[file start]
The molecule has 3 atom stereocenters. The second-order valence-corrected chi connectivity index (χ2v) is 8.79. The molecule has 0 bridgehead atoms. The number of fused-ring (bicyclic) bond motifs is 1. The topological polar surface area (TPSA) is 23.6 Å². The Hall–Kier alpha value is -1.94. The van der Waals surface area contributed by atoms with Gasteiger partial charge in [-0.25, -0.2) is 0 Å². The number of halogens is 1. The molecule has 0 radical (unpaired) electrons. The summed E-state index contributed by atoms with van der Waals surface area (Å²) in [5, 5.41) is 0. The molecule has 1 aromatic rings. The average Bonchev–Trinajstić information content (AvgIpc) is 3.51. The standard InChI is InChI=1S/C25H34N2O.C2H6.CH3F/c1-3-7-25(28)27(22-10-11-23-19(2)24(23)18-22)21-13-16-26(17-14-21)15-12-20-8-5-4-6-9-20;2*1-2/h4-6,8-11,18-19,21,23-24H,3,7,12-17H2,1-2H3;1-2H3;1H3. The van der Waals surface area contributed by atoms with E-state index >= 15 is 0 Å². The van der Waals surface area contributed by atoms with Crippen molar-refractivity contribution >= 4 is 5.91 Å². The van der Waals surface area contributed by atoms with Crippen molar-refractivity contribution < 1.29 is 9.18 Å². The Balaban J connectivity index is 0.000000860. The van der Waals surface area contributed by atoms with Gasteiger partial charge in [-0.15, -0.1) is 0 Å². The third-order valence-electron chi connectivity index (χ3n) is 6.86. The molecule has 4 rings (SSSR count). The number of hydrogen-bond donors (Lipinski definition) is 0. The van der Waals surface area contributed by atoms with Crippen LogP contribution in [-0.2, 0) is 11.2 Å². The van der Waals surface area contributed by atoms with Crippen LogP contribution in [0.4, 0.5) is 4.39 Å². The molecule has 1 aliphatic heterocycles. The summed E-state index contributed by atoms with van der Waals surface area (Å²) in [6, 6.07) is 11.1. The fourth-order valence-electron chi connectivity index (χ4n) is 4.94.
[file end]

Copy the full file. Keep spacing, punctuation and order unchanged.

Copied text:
The molecule has 3 atom stereocenters. The second-order valence-corrected chi connectivity index (χ2v) is 8.79. The molecule has 0 bridgehead atoms. The number of fused-ring (bicyclic) bond motifs is 1. The topological polar surface area (TPSA) is 23.6 Å². The Hall–Kier alpha value is -1.94. The van der Waals surface area contributed by atoms with Gasteiger partial charge in [-0.25, -0.2) is 0 Å². The number of halogens is 1. The molecule has 0 radical (unpaired) electrons. The summed E-state index contributed by atoms with van der Waals surface area (Å²) in [5, 5.41) is 0. The molecule has 1 aromatic rings. The average Bonchev–Trinajstić information content (AvgIpc) is 3.51. The standard InChI is InChI=1S/C25H34N2O.C2H6.CH3F/c1-3-7-25(28)27(22-10-11-23-19(2)24(23)18-22)21-13-16-26(17-14-21)15-12-20-8-5-4-6-9-20;2*1-2/h4-6,8-11,18-19,21,23-24H,3,7,12-17H2,1-2H3;1-2H3;1H3. The van der Waals surface area contributed by atoms with E-state index >= 15 is 0 Å². The van der Waals surface area contributed by atoms with Crippen molar-refractivity contribution >= 4 is 5.91 Å². The van der Waals surface area contributed by atoms with Crippen molar-refractivity contribution < 1.29 is 9.18 Å². The Balaban J connectivity index is 0.000000860. The van der Waals surface area contributed by atoms with Gasteiger partial charge in [-0.15, -0.1) is 0 Å². The third-order valence-electron chi connectivity index (χ3n) is 6.86. The molecule has 4 rings (SSSR count). The number of hydrogen-bond donors (Lipinski definition) is 0. The van der Waals surface area contributed by atoms with Crippen LogP contribution in [-0.2, 0) is 11.2 Å². The van der Waals surface area contributed by atoms with Crippen LogP contribution in [0.4, 0.5) is 4.39 Å². The molecule has 1 aliphatic heterocycles. The summed E-state index contributed by atoms with van der Waals surface area (Å²) in [6, 6.07) is 11.1. The fourth-order valence-electron chi connectivity index (χ4n) is 4.94.